This master bathroom with free-standing tub was co-designed by Emily Miller and Tom Trzcinski of Kitchen and Bath Concepts of Pittsburgh. Other features include a “docking drawer” for electronics and Shoji-style pocket doors. (Craig Thompson)

The latest word on bathroom design: less flash and more comfort.

From higher vanities to steam showers, today’s bathroom trends focus on personalization and spa-like amenities, according to a recent survey. Meanwhile, the style of the bath is more likely to be transitional, neither too modern nor too traditional. And color schemes are sticking with neutral, soothing backdrops of white and gray.

The National Kitchen and Bath Association’s 2016 Design Trends Report was released at the Kitchen and Bath Industry Show (KBIS) last month in Las Vegas. It is based on a survey of more than 450 of the association’s members from across the country.

White was the most popular color choice for fixtures, specified by 90 percent of participants. Frills such as coffee stations, dog-washing areas, heated floors or even wet bars were growing in popularity as choosy consumers request bathroom features that fit their lifestyles.

This sleek, neutral bathroom was co-designed by Jaye Gordon and Mark Haddad of Haddad Hakansson Design Studio in Belmont, Mass. The shower features a hand-held shower head, body sprays and main shower head as well as a rainshower head. (Shelly Harrison)

The report found about half of the responding members gave the average price for a bathroom project as between $10,000 and $29,999. Another 31 percent said their average was more than $30,000.

Blue remains a popular color for bathrooms, shown in this custom powder room designed by Stephanie A. Bruntz, a manager and designer at Studio B Design in Kearney, Neb. (Russtanna Lutt)

“We are looking at clean lines and less fuss in the bathroom,” said Patricia Davis Brown, an interior designer in Vero Beach, Fl., and a survey respondent. She is designing many bathrooms customized to make users feel better. “We start our day in the bathroom and it’s the place to feel invigorated. Now we also want it to be a place that when we get back home, we can decompress in the soaking tub or steam shower.”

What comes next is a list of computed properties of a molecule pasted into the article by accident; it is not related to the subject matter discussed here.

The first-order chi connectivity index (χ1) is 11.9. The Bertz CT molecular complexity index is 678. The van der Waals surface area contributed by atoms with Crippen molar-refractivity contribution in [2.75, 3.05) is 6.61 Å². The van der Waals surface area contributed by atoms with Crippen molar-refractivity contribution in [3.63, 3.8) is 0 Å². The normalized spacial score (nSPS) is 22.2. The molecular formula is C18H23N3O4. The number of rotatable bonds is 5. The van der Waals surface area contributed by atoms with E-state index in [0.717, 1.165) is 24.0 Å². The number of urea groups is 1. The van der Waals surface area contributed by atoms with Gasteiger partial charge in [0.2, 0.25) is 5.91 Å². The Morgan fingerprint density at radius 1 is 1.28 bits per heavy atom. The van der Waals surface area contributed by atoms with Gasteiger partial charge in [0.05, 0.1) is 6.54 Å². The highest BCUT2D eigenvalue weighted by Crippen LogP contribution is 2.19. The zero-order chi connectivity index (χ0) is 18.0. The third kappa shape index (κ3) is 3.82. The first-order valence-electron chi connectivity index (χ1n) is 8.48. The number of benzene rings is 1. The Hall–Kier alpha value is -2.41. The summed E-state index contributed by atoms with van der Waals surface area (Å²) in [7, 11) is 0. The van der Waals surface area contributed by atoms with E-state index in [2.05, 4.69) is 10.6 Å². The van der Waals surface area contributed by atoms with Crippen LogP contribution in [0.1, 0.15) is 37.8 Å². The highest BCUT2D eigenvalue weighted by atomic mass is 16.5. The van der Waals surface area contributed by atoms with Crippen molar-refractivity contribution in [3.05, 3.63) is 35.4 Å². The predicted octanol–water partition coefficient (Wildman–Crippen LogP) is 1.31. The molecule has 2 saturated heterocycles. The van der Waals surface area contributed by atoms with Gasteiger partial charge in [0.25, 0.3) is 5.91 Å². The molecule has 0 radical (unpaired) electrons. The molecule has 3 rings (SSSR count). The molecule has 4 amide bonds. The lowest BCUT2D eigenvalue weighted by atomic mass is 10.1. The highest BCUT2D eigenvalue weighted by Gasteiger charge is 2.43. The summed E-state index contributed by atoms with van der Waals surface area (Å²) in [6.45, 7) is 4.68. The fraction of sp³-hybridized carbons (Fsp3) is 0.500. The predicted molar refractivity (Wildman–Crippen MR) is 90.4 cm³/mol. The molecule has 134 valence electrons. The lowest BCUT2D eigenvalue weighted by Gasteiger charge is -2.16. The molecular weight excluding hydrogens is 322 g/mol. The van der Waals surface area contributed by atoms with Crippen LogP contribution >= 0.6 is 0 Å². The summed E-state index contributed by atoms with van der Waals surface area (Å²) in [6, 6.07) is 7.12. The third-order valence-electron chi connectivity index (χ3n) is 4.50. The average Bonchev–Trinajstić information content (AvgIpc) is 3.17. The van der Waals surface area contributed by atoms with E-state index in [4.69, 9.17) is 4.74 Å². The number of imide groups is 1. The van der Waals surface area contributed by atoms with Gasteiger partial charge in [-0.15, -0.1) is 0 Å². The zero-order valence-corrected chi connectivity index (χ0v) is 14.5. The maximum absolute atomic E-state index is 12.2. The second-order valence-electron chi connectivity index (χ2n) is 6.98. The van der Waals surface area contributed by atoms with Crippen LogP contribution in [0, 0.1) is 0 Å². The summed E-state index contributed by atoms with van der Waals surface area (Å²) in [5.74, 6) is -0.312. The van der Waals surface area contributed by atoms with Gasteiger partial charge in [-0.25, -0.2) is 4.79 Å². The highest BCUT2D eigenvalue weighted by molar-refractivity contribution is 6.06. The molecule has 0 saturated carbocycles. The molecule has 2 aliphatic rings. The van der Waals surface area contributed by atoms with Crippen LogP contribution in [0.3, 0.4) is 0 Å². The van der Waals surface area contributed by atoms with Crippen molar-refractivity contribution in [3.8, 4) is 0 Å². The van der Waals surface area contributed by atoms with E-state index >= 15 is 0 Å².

It may be one of the few spots in the house that is serene. “People are asking for calming nature and softness in there,” Brown said. “It speaks a lot to what is happening in our world today.”

The bathroom featuring drawers outfitted to plug in your hair-care items and other electronics was co-designed by Miller and Trzcinski. (Craig Thompson)

Here are five takeaways from the bathroom trends identified in the National Kitchen and Bath Association’s report:

●Showers are accessorized. Many showers are sporting their own lighting systems, music selection, built-in seats and benches, and hand showers.

●Chrome rules. For 80 percent of the members surveyed, polished chrome was the No. 1 choice for faucets. Brown said even if your faucet is chrome, you don’t have to match your hardware to it and you can choose a different finish.

●Tubs stand alone. The trend of glamorous, free-standing tubs in master bathrooms is big.

●Stick to neutrals. Gray was up 9 percent from last year’s survey and now is about equal in popularity to the traditional whites and off-whites. Beige comes in third and watery blues are the fourth-most-popular color choice.

●Aging-in-place amenities are for all ages. Everyone can enjoy a more comfortable chair-height toilet, no-threshold shower or nicely designed grab bar. More than half of the survey respondents reported incorporating accessible and/or universal design features in bathrooms.